Jack DeJohnette: Oneness (ECM 1637)


Jack DeJohnette

Jack DeJohnette drums, percussion
Jerome Harris electric guitar, bass guitar
Don Alias percussion
Michael Cain piano
Recorded January 1997 at Right Track Recording Studios, New York
Engineer: Tom Mark
Produced by Manfred Eicher

It’s safe to say that drummer Jack DeJohnette has not only changed the face of modern jazz, but has long been one of its greatest physiognomers. While his earlier and more eclectically minded Special Edition has received due (re-)recognition with an Old & New Masters box of its own, be sure to follow its trajectory to the Oneness of both group name and album title. Fellow percussionist Don Alias fleshes out DeJohnette’s already rich sound, joining Michael Cain, whose lyrical pianism graces his own leader date for ECM, Circa, and bassist Jerome Harris, whose collaborations with Sonny Rollins (through which he first met DeJohnette), Bill Frisell, and George Russell have lent a likeminded universalism to his sound.

The percussion-only “Welcome Blessing” says it all: here, in the heart of music-making, lies an empty floor just waiting for the kaleidoscopic patter of feet and light to make its creaks and imperfections known. These are the spaces that seem to fascinate DeJohnette, who makes of each a full-handed gesture. The brevity of this blessing is also its message: that, in a world where freedom of speech runs rampant, sometimes the shortest statement is the strongest. At the other end of the spectrum is “From The Heart / C.M.A.” This nearly half-hour diptych closes the album with an album, and proves that even the broadest sentiments can have the simplest philosophy. Carrying over some of the delicacies of preceding tracks while also blending the protracted testimonials more familiar to a Keith Jarrett session, Cain’s jigsawed pianism undoubtedly draws influence from DeJohnette’s longtime band mate in characteristic progression from a low, earthy drawl to sparkling dandelions of exposition. If there is oneness to be had, it is here in DeJohnette’s mind-meld with Harris, each providing as much rhythm as melody. The surprise entrance of acoustic bass guitar lends tactile flavor.

In the liminal tracks, we find ourselves first “Free Above Sea.” Evanescent and hopeful, DeJohnette’s steadiness here insures that the roiling pianism finds its path. The free-flowing “Priestesses Of The Mist” reveals the heartbeat of DeJohnette’s craft. It begins with a whisper, a wind, a sweep of the minute hand. The pianism is ever so fragile here, moving weaver’s hands through strings as invisible as they are audible. “Jack In” is a smoother train, gliding along tracks of felt-lined hand drums and cymbals. Cain soars, open-throated, and inspires the album’s grooviest passages, especially in Harris’s picking.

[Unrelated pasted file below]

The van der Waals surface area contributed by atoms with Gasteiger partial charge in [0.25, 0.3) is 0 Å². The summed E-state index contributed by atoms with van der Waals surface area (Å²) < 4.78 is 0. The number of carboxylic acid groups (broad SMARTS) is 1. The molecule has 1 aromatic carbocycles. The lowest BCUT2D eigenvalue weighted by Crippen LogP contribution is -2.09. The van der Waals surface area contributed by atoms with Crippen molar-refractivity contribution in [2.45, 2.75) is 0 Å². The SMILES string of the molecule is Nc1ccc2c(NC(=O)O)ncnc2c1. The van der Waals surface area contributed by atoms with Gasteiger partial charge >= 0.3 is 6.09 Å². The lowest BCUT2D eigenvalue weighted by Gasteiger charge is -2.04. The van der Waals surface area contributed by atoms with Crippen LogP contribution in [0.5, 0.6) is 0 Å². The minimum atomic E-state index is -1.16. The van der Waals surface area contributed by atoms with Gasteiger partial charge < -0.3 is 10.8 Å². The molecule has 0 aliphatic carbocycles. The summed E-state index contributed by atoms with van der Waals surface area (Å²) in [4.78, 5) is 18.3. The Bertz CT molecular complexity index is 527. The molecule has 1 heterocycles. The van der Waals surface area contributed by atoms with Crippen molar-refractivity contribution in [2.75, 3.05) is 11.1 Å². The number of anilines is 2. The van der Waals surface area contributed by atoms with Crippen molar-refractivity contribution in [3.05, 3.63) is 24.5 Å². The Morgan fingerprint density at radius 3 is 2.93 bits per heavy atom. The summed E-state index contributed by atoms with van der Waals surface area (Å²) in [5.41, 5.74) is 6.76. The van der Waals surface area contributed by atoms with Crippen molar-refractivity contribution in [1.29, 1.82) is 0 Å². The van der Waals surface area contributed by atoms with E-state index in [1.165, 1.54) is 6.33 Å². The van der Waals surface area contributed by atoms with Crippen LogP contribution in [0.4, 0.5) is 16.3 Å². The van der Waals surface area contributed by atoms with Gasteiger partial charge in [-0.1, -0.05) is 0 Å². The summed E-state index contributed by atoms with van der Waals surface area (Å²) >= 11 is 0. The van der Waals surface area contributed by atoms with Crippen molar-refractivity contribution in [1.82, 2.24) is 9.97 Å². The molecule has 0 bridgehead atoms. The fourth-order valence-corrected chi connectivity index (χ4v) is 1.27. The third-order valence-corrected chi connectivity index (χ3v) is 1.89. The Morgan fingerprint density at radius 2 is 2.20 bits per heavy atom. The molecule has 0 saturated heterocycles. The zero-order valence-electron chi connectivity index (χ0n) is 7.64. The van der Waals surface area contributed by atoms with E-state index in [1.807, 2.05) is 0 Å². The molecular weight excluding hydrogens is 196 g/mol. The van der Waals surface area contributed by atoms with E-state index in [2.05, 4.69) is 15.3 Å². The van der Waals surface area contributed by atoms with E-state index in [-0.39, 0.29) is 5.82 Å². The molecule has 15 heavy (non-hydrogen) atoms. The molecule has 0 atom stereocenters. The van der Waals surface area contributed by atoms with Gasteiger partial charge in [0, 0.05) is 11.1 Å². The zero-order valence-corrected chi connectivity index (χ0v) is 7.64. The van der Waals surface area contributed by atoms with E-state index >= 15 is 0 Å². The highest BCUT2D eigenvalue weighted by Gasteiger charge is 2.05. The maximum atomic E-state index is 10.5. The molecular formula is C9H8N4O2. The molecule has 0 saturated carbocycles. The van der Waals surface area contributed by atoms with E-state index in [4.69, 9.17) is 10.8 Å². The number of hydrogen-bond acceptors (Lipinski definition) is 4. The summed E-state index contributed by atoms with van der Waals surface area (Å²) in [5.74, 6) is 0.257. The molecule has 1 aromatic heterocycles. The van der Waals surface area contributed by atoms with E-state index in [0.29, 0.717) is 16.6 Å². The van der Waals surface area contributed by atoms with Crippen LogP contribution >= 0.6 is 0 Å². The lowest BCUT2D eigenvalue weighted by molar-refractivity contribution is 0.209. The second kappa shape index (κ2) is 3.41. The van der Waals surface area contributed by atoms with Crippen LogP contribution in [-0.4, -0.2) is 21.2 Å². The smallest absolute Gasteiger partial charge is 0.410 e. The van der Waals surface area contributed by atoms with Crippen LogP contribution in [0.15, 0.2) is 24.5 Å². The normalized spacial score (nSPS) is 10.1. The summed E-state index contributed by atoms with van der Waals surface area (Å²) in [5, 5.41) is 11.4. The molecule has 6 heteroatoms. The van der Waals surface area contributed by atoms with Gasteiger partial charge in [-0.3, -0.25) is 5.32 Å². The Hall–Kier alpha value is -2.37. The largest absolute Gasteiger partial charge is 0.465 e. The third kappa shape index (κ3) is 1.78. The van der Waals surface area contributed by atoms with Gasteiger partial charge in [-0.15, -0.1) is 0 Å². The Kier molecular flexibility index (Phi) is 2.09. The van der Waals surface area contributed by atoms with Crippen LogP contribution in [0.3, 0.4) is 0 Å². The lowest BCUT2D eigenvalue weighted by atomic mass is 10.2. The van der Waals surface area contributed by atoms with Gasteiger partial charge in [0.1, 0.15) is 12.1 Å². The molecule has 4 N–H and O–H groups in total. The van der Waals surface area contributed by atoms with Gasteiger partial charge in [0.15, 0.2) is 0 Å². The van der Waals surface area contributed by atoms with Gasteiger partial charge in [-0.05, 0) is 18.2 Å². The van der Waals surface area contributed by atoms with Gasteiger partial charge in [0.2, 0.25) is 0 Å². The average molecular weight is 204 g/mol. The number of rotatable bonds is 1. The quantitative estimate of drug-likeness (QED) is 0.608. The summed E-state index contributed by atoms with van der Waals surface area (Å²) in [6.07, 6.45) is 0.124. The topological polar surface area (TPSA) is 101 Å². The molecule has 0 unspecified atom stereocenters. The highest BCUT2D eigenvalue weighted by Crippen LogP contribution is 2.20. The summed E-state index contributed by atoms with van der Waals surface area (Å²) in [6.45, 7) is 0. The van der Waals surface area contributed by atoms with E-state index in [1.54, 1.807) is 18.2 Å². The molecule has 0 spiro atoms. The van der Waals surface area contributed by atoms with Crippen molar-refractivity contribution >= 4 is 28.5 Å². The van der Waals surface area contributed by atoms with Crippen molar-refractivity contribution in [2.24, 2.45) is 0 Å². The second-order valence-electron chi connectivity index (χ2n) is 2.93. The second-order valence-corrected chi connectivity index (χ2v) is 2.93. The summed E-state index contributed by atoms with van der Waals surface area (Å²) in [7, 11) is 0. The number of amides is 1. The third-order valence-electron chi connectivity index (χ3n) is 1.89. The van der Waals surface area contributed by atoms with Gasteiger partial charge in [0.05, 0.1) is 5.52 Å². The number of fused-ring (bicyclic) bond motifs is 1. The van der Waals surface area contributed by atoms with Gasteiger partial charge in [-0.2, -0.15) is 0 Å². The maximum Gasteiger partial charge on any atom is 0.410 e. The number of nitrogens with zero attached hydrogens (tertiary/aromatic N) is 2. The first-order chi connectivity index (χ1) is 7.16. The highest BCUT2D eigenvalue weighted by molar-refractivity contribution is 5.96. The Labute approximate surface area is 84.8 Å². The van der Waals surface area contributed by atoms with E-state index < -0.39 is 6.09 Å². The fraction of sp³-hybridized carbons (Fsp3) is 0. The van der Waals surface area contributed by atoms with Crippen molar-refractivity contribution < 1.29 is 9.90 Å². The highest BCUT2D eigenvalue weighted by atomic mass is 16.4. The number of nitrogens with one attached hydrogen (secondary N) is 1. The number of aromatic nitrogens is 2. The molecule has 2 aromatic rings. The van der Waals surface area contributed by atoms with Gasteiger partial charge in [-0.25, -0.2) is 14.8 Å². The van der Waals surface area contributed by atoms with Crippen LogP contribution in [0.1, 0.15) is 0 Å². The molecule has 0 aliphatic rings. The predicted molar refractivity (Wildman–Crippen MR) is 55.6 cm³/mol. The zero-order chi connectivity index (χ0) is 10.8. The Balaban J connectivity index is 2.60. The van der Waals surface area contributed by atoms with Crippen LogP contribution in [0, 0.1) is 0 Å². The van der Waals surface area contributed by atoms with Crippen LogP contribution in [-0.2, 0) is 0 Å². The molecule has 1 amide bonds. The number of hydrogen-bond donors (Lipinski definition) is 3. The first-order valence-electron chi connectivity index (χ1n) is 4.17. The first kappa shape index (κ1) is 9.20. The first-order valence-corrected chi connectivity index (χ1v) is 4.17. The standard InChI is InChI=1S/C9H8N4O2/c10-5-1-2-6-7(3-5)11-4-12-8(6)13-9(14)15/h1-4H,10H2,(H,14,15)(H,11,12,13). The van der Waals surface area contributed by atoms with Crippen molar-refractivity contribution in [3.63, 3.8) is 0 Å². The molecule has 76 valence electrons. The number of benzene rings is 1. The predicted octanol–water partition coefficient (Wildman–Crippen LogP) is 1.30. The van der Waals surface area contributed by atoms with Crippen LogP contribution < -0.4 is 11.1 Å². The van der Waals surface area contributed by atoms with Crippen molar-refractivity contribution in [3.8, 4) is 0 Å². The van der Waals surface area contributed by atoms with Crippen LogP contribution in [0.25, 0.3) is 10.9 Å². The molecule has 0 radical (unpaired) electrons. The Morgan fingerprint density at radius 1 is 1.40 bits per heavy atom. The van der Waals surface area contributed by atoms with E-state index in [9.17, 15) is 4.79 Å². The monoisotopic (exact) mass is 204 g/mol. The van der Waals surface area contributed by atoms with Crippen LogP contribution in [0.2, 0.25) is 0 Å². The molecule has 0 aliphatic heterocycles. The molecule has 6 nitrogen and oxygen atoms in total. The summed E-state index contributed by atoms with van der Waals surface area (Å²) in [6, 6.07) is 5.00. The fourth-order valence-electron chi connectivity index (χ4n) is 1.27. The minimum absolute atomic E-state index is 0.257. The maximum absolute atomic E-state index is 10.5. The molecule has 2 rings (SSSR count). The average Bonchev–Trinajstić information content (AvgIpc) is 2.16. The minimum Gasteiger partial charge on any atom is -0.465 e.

A free and easy session that is equally comforting to listen to, Oneness makes no demands. It is a calm breeze flowing within and a huge step in the progression of DeJohnette’s sound, for it is he who maintains the most color and downright melodic sensibilities. He is the music’s conscience. Thus defined, each piece billows like tattered cloth with stories to tell, histories emanating from every fray.

This is one of DeJohnette’s most personal. You can feel it.

3 thoughts on “Jack DeJohnette: Oneness (ECM 1637)

  1. Thanks for this review. I really like this CD. Generous music making. A real unsung hero of the music Jerome Harris plays a key role in this session. Back in 2006 Jack toured with Bill Frisell and Jerome Harris. I wish some of those tapes would surface. In the meanwhile Harris is featured on Hank Robert’s most recent ‘Everything is Alive’ on Winter & Winter (to my way of thinking the other truly notable music label) with Kenny Wollesen and Bill Frisell. In addition to playing acoustic bass guitar his wordless vocal on ‘Easy’s Pocket’ is just about worth the price of the CD. Highly recommended.

  2. At the time of its release this CD caught some people off guard I remember reading at least one review at the time in which the reviewer expressed his disappointment to the effect that this was not worthy of one of jazz’s leading drummers. Short sighted but understandable if you knew DeJohnette only from the Gateway powerhouse or were expecting another Special Edition.

    Maybe it’s the cover art (one of my favorites) that fosters the impression of darkness in Oneness.. The music, especially the opening tracks, does have a dark under current. So the playfulness when it comes is almost macabre, or at least it strikes me that way. It’s one of the reasons I like this one so much, though I do wonder how different the overall impression would be if the cover art were colorful rather than dark and forbidding.

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